Navy awards $350M in contracts for Triton UAS program

Northrop is to produce three low-rate initial production systems for the high-altitude surveillance drones, ticketed for persistent surveillance missions in the Pacific.

The Navy is getting into unmanned systems in a big way, focusing on surface and underwater systems as well as aircraft. Last spring retired Marine Gen. Frank Kelley, the Navy’s first Deputy Assistant Secretary for Unmanned Systems, said new unmanned platforms “are going to fundamentally change the way the Department of the Navy operates in the future.”

The Navy has taken another step toward acquiring a fleet of high-altitude, long-range unmanned aerial systems that is seen as key to its future presence in the Pacific.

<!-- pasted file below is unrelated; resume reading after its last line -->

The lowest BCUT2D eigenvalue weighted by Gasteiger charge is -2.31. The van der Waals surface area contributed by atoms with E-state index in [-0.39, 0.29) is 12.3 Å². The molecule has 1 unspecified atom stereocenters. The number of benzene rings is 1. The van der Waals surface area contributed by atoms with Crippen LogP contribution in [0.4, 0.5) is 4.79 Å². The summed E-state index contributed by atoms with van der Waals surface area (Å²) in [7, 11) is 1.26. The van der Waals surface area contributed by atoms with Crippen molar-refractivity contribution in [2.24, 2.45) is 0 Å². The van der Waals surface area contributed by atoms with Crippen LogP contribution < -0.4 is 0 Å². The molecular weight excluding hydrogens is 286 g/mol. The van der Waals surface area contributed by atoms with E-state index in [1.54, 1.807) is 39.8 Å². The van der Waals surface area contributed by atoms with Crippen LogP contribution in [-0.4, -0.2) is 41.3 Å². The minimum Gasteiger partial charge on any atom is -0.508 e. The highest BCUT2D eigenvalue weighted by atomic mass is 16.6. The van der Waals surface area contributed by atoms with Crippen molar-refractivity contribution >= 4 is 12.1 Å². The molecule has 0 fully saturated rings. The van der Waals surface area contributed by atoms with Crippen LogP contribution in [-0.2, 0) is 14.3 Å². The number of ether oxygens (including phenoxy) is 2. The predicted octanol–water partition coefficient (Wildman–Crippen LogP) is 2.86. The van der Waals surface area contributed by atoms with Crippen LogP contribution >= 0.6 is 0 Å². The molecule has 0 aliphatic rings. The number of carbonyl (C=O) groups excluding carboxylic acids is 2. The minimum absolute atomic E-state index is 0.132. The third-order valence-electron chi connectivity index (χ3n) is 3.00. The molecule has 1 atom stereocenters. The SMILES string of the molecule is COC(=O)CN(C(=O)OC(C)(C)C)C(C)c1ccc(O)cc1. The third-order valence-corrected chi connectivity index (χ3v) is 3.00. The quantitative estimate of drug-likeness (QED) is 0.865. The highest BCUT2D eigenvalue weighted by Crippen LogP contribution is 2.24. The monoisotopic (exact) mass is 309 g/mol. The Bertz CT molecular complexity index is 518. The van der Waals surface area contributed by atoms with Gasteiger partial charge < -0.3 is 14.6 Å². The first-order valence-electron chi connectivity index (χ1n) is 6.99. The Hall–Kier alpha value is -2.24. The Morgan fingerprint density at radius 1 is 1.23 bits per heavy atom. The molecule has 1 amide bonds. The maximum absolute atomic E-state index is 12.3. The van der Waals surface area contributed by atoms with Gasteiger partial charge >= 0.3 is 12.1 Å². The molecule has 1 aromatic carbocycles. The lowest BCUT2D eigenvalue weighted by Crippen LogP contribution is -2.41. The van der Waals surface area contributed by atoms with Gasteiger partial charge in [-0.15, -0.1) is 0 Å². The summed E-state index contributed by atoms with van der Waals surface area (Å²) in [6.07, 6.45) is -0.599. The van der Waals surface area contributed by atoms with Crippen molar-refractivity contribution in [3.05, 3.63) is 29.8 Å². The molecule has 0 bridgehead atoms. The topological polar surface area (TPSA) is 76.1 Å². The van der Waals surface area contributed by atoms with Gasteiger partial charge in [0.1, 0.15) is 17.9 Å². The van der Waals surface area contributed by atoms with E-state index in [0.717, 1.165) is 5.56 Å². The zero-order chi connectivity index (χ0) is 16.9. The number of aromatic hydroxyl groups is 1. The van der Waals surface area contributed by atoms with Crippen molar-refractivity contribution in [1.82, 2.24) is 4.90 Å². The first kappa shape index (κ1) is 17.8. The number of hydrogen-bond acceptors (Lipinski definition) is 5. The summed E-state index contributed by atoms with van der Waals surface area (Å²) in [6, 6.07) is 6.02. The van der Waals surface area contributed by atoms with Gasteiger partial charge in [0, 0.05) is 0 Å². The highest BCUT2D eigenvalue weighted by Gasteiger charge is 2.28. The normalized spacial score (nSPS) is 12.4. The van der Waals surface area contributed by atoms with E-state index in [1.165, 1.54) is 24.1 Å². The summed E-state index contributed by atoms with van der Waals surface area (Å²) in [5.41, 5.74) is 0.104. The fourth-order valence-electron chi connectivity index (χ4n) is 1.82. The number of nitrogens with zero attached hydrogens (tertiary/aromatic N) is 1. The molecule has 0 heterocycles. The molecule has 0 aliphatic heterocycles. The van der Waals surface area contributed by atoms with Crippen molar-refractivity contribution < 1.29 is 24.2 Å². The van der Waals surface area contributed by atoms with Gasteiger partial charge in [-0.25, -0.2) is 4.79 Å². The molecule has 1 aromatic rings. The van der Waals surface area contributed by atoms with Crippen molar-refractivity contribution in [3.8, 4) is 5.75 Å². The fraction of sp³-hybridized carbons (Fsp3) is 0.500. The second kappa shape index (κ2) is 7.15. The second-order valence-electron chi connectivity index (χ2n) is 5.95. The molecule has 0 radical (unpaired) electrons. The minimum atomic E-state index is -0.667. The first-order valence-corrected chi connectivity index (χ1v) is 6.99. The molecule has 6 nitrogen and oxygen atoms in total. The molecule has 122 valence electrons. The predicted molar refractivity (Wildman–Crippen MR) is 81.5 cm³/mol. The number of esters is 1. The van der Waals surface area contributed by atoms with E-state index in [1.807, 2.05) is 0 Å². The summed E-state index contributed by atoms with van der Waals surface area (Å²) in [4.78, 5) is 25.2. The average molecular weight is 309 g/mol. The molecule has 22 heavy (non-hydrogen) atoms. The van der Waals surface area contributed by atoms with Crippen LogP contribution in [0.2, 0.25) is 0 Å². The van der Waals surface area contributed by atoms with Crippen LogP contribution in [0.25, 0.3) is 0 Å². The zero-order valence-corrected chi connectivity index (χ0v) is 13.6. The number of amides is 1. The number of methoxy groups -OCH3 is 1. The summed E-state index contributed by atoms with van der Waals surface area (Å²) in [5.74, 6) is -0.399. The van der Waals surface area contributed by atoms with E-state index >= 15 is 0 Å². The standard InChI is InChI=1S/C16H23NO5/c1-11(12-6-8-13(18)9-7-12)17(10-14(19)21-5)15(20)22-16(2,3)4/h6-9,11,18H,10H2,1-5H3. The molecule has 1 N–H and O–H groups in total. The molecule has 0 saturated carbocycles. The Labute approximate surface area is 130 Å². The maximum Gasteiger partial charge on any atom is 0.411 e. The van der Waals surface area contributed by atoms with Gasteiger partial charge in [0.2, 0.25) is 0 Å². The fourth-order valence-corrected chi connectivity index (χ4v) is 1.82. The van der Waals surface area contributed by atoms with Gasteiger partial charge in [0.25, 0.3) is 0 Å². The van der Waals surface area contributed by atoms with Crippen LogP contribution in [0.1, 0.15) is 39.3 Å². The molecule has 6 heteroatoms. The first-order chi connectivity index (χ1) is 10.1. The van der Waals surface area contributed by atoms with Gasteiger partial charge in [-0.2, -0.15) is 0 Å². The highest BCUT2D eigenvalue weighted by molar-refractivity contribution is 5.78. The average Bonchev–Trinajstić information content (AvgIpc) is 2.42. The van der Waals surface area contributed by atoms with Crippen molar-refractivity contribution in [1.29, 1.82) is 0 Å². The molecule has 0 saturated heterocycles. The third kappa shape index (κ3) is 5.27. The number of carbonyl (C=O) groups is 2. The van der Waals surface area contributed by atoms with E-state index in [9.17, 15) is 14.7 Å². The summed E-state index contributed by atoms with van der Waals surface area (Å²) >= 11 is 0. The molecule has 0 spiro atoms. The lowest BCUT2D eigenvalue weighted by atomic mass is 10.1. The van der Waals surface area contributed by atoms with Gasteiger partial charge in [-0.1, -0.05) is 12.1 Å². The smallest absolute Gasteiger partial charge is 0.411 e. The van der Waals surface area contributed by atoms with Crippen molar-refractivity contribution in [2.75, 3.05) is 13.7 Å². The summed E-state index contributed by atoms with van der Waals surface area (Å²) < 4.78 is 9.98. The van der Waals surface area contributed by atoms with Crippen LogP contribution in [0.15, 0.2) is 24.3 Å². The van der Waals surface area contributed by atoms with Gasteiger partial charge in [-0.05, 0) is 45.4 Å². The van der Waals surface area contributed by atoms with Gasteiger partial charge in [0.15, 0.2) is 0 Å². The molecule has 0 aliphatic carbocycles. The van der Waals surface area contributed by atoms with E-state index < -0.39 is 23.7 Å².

The Naval Air Systems Command has awarded Northrop Grumman Systems a $255.2 million contract modification for three low-rate initial production Lot 1 MQ-4C Triton unmanned aircraft, along with a main operation control station, a forward operation control station, training courseware and tooling, the Defense department announced.

The Triton, the Navy’s version of the Air Force’s RQ-4 Global Hawk, is expected to provide persistent, long-range maritime surveillance while working in concert with other aircraft, such as the manned P-8A Poseidon. It also will supply signals intelligence, search and rescue and communications relay. The 47.6-foot long Triton has a 130.9-foot wingspan and can fly for 30 hours at altitudes up to 60,000 feet, and has an operational range of 8,200 nautical miles, according to the Navy.

The UAS completed its operational assessment early this year and earlier this week, following a Milestone Decision Authority review, was cleared for low-rate initial production. The Navy has said it expects to get to initial operating capacity in 2018.